(including the illegal Agency spying against domestic dissidents).
Counterintelligence officials wrote that the hypnosis program could provide a
"potential breakthrough in clandestine technology." Their arrangement
with TSS was that the MKULTRA men would develop the technique in the laboratory,
while they took care of "field experimentation."
The Counterintelligence program had three goals: (1) to
induce hypnosis very rapidly in unwitting subjects; (2) to create durable
amnesia; and (3) to implant durable and operationally useful posthypnotic
suggestion. The Agency released no information on any "field
experimentation" of the latter two goals, which of course are the building
blocks of the Manchurian Candidate. Agency officials provided only one heavily
censored document on the first goal, rapid induction.
In October 1960 the MKULTRA program invested $9,000 in an
outside consultant to develop a way of quickly hypnotizing an unwitting subject.
John Gittinger says the process consisted of surprising "somebody sitting
in a chair, putting your hands on his forehead, and telling the guy to go to
sleep." The method worked "fantastically" on certain people,
including some on whom no other technique was effective, and not on others.
"It wasn't that predictable," notes Gittinger, who states he knows
nothing about the field testing.
The test, noted in that one released document, did not take
place until July 1963—a full three years after the Counterintelligence
experimental program began, during which interval the Agency is claiming that no
other field experiments took place. According to a CIA man who participated in
this test, the Counterintelligence Staff in Washington asked the CIA station in
Mexico City to find a suitable candidate for a rapid induction experiment. The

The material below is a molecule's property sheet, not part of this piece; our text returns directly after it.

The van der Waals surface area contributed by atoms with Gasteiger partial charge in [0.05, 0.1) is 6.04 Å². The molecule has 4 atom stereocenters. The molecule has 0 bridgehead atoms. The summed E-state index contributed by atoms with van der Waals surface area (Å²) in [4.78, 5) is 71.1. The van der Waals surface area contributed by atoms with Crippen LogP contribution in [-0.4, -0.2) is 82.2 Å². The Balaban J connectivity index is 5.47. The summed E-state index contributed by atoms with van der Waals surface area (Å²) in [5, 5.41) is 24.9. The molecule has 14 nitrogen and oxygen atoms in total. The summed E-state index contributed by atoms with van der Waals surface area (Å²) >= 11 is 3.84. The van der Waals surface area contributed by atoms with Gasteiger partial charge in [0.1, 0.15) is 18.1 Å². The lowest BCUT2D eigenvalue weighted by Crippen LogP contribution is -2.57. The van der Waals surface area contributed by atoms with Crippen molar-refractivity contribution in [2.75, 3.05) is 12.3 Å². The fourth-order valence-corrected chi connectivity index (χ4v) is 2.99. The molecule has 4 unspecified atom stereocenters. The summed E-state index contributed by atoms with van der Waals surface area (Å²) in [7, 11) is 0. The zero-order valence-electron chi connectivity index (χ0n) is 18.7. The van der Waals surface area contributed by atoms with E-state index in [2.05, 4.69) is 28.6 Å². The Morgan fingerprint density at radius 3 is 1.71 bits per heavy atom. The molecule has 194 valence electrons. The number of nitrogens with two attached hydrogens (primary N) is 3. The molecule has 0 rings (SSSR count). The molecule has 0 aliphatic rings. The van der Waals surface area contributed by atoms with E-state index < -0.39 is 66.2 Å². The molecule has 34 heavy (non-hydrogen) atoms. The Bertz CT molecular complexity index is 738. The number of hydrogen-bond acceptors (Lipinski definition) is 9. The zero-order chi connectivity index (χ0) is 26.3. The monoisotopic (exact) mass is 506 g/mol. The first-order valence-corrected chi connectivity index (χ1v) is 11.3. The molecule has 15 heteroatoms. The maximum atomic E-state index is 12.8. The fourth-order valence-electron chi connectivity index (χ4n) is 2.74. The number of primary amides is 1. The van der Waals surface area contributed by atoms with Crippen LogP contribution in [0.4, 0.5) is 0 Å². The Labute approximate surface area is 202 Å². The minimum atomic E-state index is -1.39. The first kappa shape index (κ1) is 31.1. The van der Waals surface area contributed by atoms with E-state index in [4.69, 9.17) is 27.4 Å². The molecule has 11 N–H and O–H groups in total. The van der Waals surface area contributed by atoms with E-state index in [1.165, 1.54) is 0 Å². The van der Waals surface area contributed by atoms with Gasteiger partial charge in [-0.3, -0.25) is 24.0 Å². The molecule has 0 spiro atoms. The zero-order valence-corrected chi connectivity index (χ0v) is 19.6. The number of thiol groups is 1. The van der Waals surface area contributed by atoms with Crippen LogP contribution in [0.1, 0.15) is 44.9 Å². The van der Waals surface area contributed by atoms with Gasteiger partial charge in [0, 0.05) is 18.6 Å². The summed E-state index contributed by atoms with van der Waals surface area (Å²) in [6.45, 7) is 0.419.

station proposed a low-level agent, whom the Soviets had apparently doubled. A
Counterintelligence man flew in from Washington and a hypnotic consultant
arrived from California. Our source and a fellow case officer brought the agent
to a motel room on a pretext. "I puffed him up with his importance,"
says the Agency man. "I said the bosses wanted to see him and of course
give him more money." Waiting in an adjoining room was the hypnotic
consultant. At a prearranged time, the two case officers gently grabbed hold of
the agent and tipped his chair over until the back was touching the floor. The
consultant was supposed to rush in at that precise moment and apply the
technique. Nothing happened. The consultant froze, unable to do the deed.
"You can imagine what we had to do to cover-up," says the official,
who was literally left holding the agent. "We explained we had heard a
noise, got excited, and tipped him down to protect him. He was so grubby for
money he would have believed any excuse."
There certainly is a huge difference between the limited aim
of this bungled operation and one aimed at building a Manchurian Candidate. The
MKULTRA veteran maintains that he and his colleagues were not interested in a
programmed assassin because they knew in general it would not work and,
specifically, that they could not exert total control. "If you have one
hundred percent control, you have one hundred percent dependency," he says.
"If something happens and you haven't programmed it in, you've got a
problem. If you try to put flexibility in, you lose control. To the extent you
let the agent choose, you don't have control." He admits that he and his